Friday, March 25, 2016

Remembering Tamiris, Part 1: Bringing modern dance to the people - through the WPA

(Helen Tamiris, center, with fellow dancers Augusta Gassner, Dvo Seron, Ailes Gilmour, Marion Appell, and Lulu Morris, 1937. Photo courtesy of the Library of Congress.)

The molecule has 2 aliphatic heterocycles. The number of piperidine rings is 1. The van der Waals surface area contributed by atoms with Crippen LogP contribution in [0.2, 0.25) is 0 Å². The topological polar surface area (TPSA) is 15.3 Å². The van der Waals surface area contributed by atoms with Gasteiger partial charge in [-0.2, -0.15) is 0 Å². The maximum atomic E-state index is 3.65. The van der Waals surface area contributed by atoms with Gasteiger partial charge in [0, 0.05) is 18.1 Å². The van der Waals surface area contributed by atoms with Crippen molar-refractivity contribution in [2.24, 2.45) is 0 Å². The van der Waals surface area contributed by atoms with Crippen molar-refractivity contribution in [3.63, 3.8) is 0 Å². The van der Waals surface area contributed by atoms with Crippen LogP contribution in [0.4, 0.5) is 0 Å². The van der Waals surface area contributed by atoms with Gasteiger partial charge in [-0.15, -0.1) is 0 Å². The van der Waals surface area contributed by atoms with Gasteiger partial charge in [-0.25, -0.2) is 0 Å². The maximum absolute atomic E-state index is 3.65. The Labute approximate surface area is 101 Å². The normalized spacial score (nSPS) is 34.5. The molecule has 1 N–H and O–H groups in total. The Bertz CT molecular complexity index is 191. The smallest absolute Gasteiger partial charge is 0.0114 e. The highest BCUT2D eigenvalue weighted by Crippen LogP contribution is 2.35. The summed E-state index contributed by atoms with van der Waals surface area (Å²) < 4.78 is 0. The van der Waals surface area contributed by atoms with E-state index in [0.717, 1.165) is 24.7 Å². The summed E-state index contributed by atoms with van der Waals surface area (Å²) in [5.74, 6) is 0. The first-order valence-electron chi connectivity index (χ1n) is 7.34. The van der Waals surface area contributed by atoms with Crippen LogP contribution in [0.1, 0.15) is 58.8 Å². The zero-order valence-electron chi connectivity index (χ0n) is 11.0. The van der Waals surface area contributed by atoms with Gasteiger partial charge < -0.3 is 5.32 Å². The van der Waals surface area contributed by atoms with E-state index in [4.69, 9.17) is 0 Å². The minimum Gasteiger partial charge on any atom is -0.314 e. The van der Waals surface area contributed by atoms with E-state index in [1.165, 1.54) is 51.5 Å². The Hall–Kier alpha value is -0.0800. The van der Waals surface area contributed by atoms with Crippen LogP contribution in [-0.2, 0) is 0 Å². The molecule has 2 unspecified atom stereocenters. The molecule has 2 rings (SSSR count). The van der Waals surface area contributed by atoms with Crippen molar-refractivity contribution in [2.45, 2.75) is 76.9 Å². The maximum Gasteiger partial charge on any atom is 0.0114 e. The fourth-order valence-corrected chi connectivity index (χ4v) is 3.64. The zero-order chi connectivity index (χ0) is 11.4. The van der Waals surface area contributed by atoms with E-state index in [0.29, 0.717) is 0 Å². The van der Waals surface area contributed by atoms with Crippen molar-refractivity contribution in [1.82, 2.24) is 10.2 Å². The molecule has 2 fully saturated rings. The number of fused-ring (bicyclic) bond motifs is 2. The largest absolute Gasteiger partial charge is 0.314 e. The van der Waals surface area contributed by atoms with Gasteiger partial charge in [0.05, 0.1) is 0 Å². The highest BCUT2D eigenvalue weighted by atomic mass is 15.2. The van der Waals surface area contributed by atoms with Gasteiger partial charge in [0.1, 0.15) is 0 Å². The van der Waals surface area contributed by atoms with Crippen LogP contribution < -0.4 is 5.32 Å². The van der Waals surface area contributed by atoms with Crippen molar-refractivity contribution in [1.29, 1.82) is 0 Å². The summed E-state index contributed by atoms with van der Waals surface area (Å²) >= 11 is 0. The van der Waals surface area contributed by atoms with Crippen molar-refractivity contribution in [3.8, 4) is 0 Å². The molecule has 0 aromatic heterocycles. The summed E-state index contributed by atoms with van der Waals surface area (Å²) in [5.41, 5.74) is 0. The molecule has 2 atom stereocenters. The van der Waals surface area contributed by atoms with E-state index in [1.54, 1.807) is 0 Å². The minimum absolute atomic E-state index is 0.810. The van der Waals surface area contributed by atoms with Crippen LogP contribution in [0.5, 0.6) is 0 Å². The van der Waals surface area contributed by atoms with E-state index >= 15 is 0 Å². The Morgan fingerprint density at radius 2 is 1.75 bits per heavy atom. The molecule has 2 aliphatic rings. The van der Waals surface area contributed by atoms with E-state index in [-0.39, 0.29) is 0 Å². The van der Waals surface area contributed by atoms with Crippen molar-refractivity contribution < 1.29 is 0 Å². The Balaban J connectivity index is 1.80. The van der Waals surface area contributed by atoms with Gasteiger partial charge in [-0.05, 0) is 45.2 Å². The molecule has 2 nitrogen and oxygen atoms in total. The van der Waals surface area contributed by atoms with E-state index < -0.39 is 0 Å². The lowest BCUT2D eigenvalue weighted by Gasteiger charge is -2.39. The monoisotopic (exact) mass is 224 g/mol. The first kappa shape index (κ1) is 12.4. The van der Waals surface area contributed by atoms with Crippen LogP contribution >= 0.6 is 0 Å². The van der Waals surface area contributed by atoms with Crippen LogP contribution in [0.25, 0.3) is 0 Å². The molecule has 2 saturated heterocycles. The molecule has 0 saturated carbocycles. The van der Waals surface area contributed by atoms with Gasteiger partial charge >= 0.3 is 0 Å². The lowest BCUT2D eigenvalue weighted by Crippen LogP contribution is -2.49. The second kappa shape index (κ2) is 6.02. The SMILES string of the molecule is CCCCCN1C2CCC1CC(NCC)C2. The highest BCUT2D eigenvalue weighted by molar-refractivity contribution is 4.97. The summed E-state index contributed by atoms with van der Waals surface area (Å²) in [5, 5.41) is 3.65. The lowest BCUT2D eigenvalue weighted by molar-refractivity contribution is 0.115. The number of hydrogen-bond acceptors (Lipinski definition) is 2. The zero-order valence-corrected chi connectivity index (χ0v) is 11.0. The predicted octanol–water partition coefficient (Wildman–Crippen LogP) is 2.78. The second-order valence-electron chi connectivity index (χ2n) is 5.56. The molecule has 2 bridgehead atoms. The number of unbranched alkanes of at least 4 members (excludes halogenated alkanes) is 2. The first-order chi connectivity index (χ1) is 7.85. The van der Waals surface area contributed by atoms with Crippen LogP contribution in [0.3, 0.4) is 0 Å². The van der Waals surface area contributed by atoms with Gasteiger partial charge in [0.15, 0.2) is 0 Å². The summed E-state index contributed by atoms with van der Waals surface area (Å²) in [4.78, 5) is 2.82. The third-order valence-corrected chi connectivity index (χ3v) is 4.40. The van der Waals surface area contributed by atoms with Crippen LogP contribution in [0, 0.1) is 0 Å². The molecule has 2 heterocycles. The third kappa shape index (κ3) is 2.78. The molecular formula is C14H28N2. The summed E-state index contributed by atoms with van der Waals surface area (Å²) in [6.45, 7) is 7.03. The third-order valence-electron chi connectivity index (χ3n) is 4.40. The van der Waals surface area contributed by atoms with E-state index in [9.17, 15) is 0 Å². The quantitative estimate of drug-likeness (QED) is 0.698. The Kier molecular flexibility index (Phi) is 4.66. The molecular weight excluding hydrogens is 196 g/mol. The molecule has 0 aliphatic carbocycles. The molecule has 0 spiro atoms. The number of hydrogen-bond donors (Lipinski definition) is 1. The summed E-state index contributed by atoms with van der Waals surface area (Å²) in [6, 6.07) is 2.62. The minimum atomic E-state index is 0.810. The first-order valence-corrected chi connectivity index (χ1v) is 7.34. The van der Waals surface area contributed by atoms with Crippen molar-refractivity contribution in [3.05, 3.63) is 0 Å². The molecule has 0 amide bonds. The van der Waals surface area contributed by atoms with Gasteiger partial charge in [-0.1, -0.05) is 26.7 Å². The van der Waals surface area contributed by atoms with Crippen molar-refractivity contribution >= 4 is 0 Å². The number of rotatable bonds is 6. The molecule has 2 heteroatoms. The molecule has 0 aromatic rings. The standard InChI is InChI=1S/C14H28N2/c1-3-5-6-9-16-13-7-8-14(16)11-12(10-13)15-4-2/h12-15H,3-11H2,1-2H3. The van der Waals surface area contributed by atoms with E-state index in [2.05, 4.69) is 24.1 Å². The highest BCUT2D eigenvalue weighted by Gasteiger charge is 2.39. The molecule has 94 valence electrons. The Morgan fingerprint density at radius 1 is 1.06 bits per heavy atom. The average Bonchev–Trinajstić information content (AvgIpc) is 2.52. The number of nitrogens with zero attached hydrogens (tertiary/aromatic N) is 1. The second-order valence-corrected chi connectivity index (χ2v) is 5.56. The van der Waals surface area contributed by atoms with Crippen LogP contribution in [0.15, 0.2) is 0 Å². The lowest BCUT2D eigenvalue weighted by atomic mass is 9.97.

As a choreographer and dancer in the WPA's Federal Dance Project (part of the larger Federal Theatre Project) from 1936 to 1939, Helen Tamiris achieved her goal of bringing modern dance to more people. In 1948, she wrote: "In the early days, in the Twenties, there were many times when I doubted that modern dance would ever reach a large audience.  But the years of the Great Depression and the experience of working as a choreographer for the Federal Theatre Project settled that doubt.  When Charles Weidman's Candide and my How Long, Brethren? and Adelante were presented to cheering audiences that had never seen a dance recital, I knew that the modern dance was not an esoteric passing phase of dance to be enjoyed only by the cognoscenti, but one that could reach large audiences" (Christena L. Schlundt, Tamiris: A Chronicle of Her Dance Career, 1927-1955, New York: New York Public Library, 1972, pp. 75-76)

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